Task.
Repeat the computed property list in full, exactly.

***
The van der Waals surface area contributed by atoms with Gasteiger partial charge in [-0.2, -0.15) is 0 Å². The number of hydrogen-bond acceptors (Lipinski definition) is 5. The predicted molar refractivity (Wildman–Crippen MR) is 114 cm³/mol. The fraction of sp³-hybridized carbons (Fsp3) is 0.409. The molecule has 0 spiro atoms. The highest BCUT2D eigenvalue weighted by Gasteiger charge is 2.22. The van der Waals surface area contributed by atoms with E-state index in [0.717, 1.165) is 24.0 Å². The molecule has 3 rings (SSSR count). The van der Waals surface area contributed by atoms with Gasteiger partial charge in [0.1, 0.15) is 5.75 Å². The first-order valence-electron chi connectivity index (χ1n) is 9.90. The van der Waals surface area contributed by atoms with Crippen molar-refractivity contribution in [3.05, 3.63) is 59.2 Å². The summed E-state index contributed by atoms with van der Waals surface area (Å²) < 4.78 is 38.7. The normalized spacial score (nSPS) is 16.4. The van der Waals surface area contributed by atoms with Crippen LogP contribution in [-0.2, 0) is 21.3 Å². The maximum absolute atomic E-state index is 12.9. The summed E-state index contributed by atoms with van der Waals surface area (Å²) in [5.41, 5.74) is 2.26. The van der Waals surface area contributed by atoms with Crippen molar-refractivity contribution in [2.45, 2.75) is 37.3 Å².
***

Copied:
The van der Waals surface area contributed by atoms with Gasteiger partial charge in [-0.2, -0.15) is 0 Å². The number of hydrogen-bond acceptors (Lipinski definition) is 5. The predicted molar refractivity (Wildman–Crippen MR) is 114 cm³/mol. The fraction of sp³-hybridized carbons (Fsp3) is 0.409. The molecule has 0 spiro atoms. The highest BCUT2D eigenvalue weighted by Gasteiger charge is 2.22. The van der Waals surface area contributed by atoms with E-state index in [0.717, 1.165) is 24.0 Å². The molecule has 3 rings (SSSR count). The van der Waals surface area contributed by atoms with Gasteiger partial charge in [0.1, 0.15) is 5.75 Å². The first-order valence-electron chi connectivity index (χ1n) is 9.90. The van der Waals surface area contributed by atoms with Crippen molar-refractivity contribution in [3.05, 3.63) is 59.2 Å². The summed E-state index contributed by atoms with van der Waals surface area (Å²) < 4.78 is 38.7. The normalized spacial score (nSPS) is 16.4. The van der Waals surface area contributed by atoms with Crippen LogP contribution in [-0.2, 0) is 21.3 Å². The maximum absolute atomic E-state index is 12.9. The summed E-state index contributed by atoms with van der Waals surface area (Å²) in [5.41, 5.74) is 2.26. The van der Waals surface area contributed by atoms with Crippen molar-refractivity contribution in [2.45, 2.75) is 37.3 Å².